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From woodcut to photograph: techniques of book illustration

Vesalius

Woodcut anatomical illustration of a man, with structures under the skin and protective tissue exposedWoodcut illustration of the human body exposing structures under the skin and protective tissueVesalius’s masterpiece, De humani corporis fabrica, is justly regarded as a landmark in both anatomical description and anatomical illustration. It amply demonstrated the capability of woodcut as a medium for accurate scientific depiction at a time when, ironically, the copperplate engraving was beginning to gain ascendancy.

Born in Brussels, Andreas Vesalius (1514-64) was a lecturer in surgery at the University of Padua. An advocate of the new spirit of scientific enquiry, he set out to produce a comprehensive textbook of human anatomy, based on direct observation and dissection of human cadavers.  Educated himself in the Galenic tradition of medieval medicine, he realised that Galen, who had relied heavily on the dissection of animals, was mistaken on several points.

It was partly to correct these errors that Vesalius embarked on the writing of De humani corporis fabrica; he also wanted to equip his students with the means of performing dissections themselves and, perhaps most importantly, to enable readers unable to attend a dissection to understand every minute detail of the construction of the human body through text and illustration.

De humani corporis fabrica contains over 200 woodcut illustrations, some integrated with the text, others occupying an entire page. Best known are the so-called ‘muscle-men’, a series of fourteen illustrations, which starts with the exposure of the structures under the skin and connective tissues and progresses through a series of gradually deeper dissections. The eleventh of this series of illustrations is shown here.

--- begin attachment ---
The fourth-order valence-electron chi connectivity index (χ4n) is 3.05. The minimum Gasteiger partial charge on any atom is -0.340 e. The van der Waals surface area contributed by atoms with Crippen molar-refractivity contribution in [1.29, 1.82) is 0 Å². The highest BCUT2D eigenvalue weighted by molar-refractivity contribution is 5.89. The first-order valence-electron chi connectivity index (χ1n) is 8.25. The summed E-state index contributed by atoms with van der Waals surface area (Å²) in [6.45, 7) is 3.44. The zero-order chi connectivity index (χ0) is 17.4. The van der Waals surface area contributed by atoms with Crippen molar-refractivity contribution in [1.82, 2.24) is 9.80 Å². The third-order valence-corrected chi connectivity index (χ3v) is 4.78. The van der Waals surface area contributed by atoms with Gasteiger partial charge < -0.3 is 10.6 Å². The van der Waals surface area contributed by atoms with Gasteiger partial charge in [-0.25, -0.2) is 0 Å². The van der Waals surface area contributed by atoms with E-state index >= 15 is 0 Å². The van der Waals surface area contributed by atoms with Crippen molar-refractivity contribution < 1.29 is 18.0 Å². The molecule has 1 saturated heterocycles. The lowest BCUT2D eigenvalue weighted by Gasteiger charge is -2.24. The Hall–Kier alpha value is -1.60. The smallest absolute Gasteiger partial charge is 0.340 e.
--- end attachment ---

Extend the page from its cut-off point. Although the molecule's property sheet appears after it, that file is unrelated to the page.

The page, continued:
Vesalius engaged a number of different artists to produce the illustrations he required and laid great emphasis in his text on the importance of the illustrations as an aid to understanding. Letters of the alphabet, small enough to label individual body parts without distorting their depiction, act as a key to each illustration;  the reader turns to the facing page to learn the name of each part and to read more about its function, while a comprehensive index serves to take the reader to related chapters.

Vesalius was not the first anatomist to employ these features, but he was the first to use them to their full potential to create a work of immediate and lasting importance.

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